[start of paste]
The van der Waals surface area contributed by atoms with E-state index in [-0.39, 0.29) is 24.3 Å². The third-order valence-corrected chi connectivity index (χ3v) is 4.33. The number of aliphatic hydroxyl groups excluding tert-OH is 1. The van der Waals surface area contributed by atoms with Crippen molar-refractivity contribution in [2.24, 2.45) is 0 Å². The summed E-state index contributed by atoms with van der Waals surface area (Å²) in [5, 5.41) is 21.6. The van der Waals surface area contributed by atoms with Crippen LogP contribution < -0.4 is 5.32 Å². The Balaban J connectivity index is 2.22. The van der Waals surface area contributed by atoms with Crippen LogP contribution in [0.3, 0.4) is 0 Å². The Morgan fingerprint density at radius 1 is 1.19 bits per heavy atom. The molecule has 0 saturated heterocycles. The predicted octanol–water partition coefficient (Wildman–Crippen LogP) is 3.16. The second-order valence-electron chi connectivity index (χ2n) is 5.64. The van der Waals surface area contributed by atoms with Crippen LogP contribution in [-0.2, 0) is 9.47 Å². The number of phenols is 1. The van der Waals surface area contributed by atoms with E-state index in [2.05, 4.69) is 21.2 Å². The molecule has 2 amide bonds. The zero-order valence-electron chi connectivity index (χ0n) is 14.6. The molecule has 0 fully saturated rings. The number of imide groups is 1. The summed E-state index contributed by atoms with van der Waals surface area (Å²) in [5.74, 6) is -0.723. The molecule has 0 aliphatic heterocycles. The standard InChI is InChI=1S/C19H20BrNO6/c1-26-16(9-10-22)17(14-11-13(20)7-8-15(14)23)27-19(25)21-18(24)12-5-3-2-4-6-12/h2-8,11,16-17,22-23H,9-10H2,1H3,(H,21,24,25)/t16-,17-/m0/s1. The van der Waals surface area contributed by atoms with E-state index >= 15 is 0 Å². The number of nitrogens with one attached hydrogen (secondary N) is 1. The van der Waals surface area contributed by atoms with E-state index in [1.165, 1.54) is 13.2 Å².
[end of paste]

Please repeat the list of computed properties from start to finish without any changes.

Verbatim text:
The van der Waals surface area contributed by atoms with E-state index in [-0.39, 0.29) is 24.3 Å². The third-order valence-corrected chi connectivity index (χ3v) is 4.33. The number of aliphatic hydroxyl groups excluding tert-OH is 1. The van der Waals surface area contributed by atoms with Crippen molar-refractivity contribution in [2.24, 2.45) is 0 Å². The summed E-state index contributed by atoms with van der Waals surface area (Å²) in [5, 5.41) is 21.6. The van der Waals surface area contributed by atoms with Crippen LogP contribution < -0.4 is 5.32 Å². The Balaban J connectivity index is 2.22. The van der Waals surface area contributed by atoms with Crippen LogP contribution in [0.3, 0.4) is 0 Å². The Morgan fingerprint density at radius 1 is 1.19 bits per heavy atom. The molecule has 0 saturated heterocycles. The predicted octanol–water partition coefficient (Wildman–Crippen LogP) is 3.16. The second-order valence-electron chi connectivity index (χ2n) is 5.64. The van der Waals surface area contributed by atoms with Crippen LogP contribution in [-0.2, 0) is 9.47 Å². The number of phenols is 1. The van der Waals surface area contributed by atoms with E-state index in [2.05, 4.69) is 21.2 Å². The molecule has 2 amide bonds. The zero-order valence-electron chi connectivity index (χ0n) is 14.6. The molecule has 0 fully saturated rings. The number of imide groups is 1. The summed E-state index contributed by atoms with van der Waals surface area (Å²) in [5.74, 6) is -0.723. The molecule has 0 aliphatic heterocycles. The standard InChI is InChI=1S/C19H20BrNO6/c1-26-16(9-10-22)17(14-11-13(20)7-8-15(14)23)27-19(25)21-18(24)12-5-3-2-4-6-12/h2-8,11,16-17,22-23H,9-10H2,1H3,(H,21,24,25)/t16-,17-/m0/s1. The van der Waals surface area contributed by atoms with E-state index >= 15 is 0 Å². The number of nitrogens with one attached hydrogen (secondary N) is 1. The van der Waals surface area contributed by atoms with E-state index in [1.165, 1.54) is 13.2 Å².